W3C home > Mailing lists > Public > public-html-a11y@w3.org > March 2010

Re: Requirements for external text alternatives for audio/video

From: Silvia Pfeiffer <silviapfeiffer1@gmail.com>
Date: Sun, 28 Mar 2010 09:50:32 +1100
Message-ID: <2c0e02831003271550l31a7d39an1affd3b7fb55831@mail.gmail.com>
To: Sean Hayes <Sean.Hayes@microsoft.com>
Cc: Eric Carlson <eric.carlson@apple.com>, Geoff Freed <geoff_freed@wgbh.org>, HTML Accessibility Task Force <public-html-a11y@w3.org>, Matt May <mattmay@adobe.com>, Philippe Le Hegaret <plh@w3.org>
I think there is actually a need to expose the text of the captions
somewhat more.

What if a corporate would like to put everything on a Website in their
own styling - including the video player and the captions. Something
like the animated lyrics demo displayed here:
http://svg-wow.org/audio/animated-lyrics.html . There would definitely
need to be access to the text - either inline or through JavaScript.

Also, what about displaying a synchronised text transcript that is
displayed in its full text on the side of the video with captions
being displayed on top of the video? If I click on the caption, I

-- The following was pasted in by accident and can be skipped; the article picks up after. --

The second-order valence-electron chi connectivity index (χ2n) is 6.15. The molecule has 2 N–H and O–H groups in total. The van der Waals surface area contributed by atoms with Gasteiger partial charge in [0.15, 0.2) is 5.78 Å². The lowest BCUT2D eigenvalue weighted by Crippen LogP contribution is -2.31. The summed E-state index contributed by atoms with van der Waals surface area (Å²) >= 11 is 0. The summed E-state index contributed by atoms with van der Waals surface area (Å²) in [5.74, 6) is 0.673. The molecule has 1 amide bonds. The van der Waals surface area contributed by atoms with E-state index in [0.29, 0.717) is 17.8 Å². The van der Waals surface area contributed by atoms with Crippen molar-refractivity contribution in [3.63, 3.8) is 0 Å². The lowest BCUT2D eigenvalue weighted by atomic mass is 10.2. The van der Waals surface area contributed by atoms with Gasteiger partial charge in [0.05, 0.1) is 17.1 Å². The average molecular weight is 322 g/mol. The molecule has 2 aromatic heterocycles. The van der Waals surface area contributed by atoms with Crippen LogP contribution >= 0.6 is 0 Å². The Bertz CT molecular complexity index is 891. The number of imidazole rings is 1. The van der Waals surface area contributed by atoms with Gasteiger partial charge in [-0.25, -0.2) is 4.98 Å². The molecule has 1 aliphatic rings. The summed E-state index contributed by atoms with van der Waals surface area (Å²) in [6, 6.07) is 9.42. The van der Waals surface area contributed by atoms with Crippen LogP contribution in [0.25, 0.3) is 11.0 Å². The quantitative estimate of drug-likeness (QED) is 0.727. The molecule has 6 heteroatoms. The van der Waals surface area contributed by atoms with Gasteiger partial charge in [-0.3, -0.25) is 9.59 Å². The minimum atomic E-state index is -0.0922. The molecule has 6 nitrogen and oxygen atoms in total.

would want the text to scroll to the right offset and continue
displaying the highlighted bits from there. In fact, what user
interactions do we allow with captions?

Will there be the possibility for URLs inside captions from which
people will be able to do things? I believe this is a very important
use case. Important for linking to related content - and ultimately
important for business models around advertising overlayed on video.

It makes sense to hide pixels and audio samples (though that is being
increasingly questioned, too), because they are binary data that is
not as much what the Web is built around. But hiding text from the Web
developer seems not the right thing to do on the Web.

The Web and its functionality is all about having text available on
the page to be able to do things with. If we don't expose it, people
will simply go back to the original xml file and ignore all APIs that
we develop inside the browser. They will parse out text from there and
do things with it in their own JavaScript libraries. Is that really
what we want?


On Sat, Mar 27, 2010 at 9:13 AM, Sean Hayes <Sean.Hayes@microsoft.com> wrote:
> I don't think any exposure of the caption text should be made to HTML. There is afaik no exposure to the pixels of an img, the samples of audio, or the frames of a video. Captions and subtitles should be, from the perspective of HTML, a black box media essence in the same manner. This will obviate any IP, security or cross domain issues. So for me #5 is the closest starting point, but nothing needs to show up in the HTML DOM, and we don't have to define any new layout format or triggering; since TTML specifies all that already (and could be extended if something is missing).